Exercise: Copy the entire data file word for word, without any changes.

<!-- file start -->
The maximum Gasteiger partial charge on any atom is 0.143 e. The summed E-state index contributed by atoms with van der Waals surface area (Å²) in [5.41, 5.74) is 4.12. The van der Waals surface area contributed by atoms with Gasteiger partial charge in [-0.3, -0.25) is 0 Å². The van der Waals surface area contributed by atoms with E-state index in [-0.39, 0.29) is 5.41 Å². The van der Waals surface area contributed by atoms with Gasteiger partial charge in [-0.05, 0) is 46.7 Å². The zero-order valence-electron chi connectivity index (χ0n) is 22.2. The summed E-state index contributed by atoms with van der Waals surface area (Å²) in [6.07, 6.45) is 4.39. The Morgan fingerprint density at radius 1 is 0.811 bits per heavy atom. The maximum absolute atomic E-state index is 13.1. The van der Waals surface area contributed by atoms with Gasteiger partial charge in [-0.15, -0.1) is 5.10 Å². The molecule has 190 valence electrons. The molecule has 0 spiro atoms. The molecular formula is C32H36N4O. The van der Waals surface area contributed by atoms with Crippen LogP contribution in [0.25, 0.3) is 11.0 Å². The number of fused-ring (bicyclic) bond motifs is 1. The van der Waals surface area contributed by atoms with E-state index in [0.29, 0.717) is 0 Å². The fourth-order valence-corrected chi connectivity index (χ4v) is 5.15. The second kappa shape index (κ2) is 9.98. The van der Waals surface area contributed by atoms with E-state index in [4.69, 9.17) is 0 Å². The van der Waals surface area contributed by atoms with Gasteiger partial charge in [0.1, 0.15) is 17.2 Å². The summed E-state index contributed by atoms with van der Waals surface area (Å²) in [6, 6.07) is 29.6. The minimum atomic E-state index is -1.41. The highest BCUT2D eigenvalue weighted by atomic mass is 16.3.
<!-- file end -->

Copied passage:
The maximum Gasteiger partial charge on any atom is 0.143 e. The summed E-state index contributed by atoms with van der Waals surface area (Å²) in [5.41, 5.74) is 4.12. The van der Waals surface area contributed by atoms with Gasteiger partial charge in [-0.3, -0.25) is 0 Å². The van der Waals surface area contributed by atoms with E-state index in [-0.39, 0.29) is 5.41 Å². The van der Waals surface area contributed by atoms with Gasteiger partial charge in [-0.05, 0) is 46.7 Å². The zero-order valence-electron chi connectivity index (χ0n) is 22.2. The summed E-state index contributed by atoms with van der Waals surface area (Å²) in [6.07, 6.45) is 4.39. The Morgan fingerprint density at radius 1 is 0.811 bits per heavy atom. The maximum absolute atomic E-state index is 13.1. The van der Waals surface area contributed by atoms with Gasteiger partial charge in [-0.15, -0.1) is 5.10 Å². The molecule has 190 valence electrons. The molecule has 0 spiro atoms. The molecular formula is C32H36N4O. The van der Waals surface area contributed by atoms with Crippen LogP contribution in [0.25, 0.3) is 11.0 Å². The number of fused-ring (bicyclic) bond motifs is 1. The van der Waals surface area contributed by atoms with E-state index in [0.29, 0.717) is 0 Å². The fourth-order valence-corrected chi connectivity index (χ4v) is 5.15. The second kappa shape index (κ2) is 9.98. The van der Waals surface area contributed by atoms with E-state index in [4.69, 9.17) is 0 Å². The van der Waals surface area contributed by atoms with Gasteiger partial charge in [0.1, 0.15) is 17.2 Å². The summed E-state index contributed by atoms with van der Waals surface area (Å²) in [6, 6.07) is 29.6. The minimum atomic E-state index is -1.41. The highest BCUT2D eigenvalue weighted by atomic mass is 16.3.